A friend dropped over. I knew this friend wouldn’t care about the state of my house but I heard myself say, “Sorry the house is in a mess.”
I hear the same phrase when I visit friends in their homes. Why do we do it? Why do we apologise?
Personally, I feel embarrassed when my house is messy — which is often. I worry people will think I’m lazy or am running some sort of zoo (it certainly feels like it at times!). I also want people to feel comfortable in my home. (Excuse me while I wipe the weetbix off your chair). You see, I have great plans for organisation, but in reality, they don’t always work.
When I do manage to have the house clean and tidy, I decide things will change. I WILL STAY ON TOP OF IT! But I don’t. Why? Because it rains. And I can’t get the washing dry. Because my children get sick. And in a moment my children can make the mess in the picture when they play wonderful games around the house. Because I’m out of the house four days in a row. And I get weary. Because I’m a taxi. And my daughter forgot to take her lunch to school. Because my husband leaves his shoes and socks in various places around the house. And — why, why, why — would someone tell me why the floor next to the washing basket is closer than the basket itself?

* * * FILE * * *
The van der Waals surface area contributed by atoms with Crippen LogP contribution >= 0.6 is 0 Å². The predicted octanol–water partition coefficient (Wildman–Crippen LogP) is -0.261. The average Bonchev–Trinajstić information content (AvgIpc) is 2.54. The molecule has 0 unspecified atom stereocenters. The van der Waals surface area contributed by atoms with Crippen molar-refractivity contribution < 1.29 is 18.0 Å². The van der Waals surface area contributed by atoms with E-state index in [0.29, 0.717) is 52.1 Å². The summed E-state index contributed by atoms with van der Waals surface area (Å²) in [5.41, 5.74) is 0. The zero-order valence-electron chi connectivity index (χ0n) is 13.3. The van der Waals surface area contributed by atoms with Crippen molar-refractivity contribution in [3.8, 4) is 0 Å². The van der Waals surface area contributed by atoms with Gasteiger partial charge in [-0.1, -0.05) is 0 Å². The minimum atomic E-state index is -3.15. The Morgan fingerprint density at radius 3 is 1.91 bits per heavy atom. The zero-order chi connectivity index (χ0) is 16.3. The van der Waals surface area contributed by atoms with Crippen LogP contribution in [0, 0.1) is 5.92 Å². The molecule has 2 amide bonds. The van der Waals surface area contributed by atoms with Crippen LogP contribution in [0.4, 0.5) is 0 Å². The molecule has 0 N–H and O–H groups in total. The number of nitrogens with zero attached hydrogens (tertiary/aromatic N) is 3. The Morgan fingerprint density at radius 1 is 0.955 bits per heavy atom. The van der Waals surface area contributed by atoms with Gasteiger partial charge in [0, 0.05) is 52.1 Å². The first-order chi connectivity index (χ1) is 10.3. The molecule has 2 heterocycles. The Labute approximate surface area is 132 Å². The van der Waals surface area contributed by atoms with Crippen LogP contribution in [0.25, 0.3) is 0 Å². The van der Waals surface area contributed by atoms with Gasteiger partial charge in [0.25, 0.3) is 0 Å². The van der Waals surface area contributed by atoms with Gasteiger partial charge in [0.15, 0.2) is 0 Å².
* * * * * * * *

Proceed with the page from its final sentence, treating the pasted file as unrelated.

I wish I was a better housewife — I really do — but I do my best. Sometimes my best is organised. Sometimes my best a I-managed-to-shower day. So be it.
On the flip side, I never want others to feel embarrassed about their homes. So, when I hear the words “sorry the house is a mess” I say, “Don’t you dare apologise. I couldn’t care a less.” It’s probably time I take my own advice and stop apologising.
I want a nice neat home — you know — like the magazines with glorious storage and no dust. Come on Kelly, is that what you really want? Ah — yes. However, this is what I’m thinking about: My children have clothes and love; my family has food and shelter; my husband has comfort and support; my friends can come to my home and not feel stressed about spilt milk. These things have to be better than a neat home — right?